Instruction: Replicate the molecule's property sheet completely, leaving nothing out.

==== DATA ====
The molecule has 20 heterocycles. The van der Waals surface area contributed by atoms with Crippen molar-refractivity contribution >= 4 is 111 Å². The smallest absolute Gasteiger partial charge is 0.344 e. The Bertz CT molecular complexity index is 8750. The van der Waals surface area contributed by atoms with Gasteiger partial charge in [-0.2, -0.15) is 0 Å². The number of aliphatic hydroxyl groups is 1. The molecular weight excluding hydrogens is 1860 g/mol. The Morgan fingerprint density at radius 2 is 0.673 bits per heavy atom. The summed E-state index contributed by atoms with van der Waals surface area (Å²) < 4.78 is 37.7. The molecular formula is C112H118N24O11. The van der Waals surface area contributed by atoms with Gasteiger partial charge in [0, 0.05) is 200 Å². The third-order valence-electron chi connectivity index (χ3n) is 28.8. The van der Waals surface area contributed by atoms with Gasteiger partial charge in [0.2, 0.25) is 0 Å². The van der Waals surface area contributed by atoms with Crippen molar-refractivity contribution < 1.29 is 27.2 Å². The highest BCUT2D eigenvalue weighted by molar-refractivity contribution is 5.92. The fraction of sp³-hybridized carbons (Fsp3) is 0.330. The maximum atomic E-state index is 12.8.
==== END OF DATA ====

The molecule has 20 heterocycles. The van der Waals surface area contributed by atoms with Crippen molar-refractivity contribution >= 4 is 111 Å². The smallest absolute Gasteiger partial charge is 0.344 e. The Bertz CT molecular complexity index is 8750. The van der Waals surface area contributed by atoms with Gasteiger partial charge in [-0.2, -0.15) is 0 Å². The number of aliphatic hydroxyl groups is 1. The molecular weight excluding hydrogens is 1860 g/mol. The Morgan fingerprint density at radius 2 is 0.673 bits per heavy atom. The summed E-state index contributed by atoms with van der Waals surface area (Å²) < 4.78 is 37.7. The molecular formula is C112H118N24O11. The van der Waals surface area contributed by atoms with Gasteiger partial charge in [0, 0.05) is 200 Å². The third-order valence-electron chi connectivity index (χ3n) is 28.8. The van der Waals surface area contributed by atoms with Gasteiger partial charge in [0.2, 0.25) is 0 Å². The van der Waals surface area contributed by atoms with Crippen molar-refractivity contribution < 1.29 is 27.2 Å². The highest BCUT2D eigenvalue weighted by molar-refractivity contribution is 5.92. The fraction of sp³-hybridized carbons (Fsp3) is 0.330. The maximum atomic E-state index is 12.8.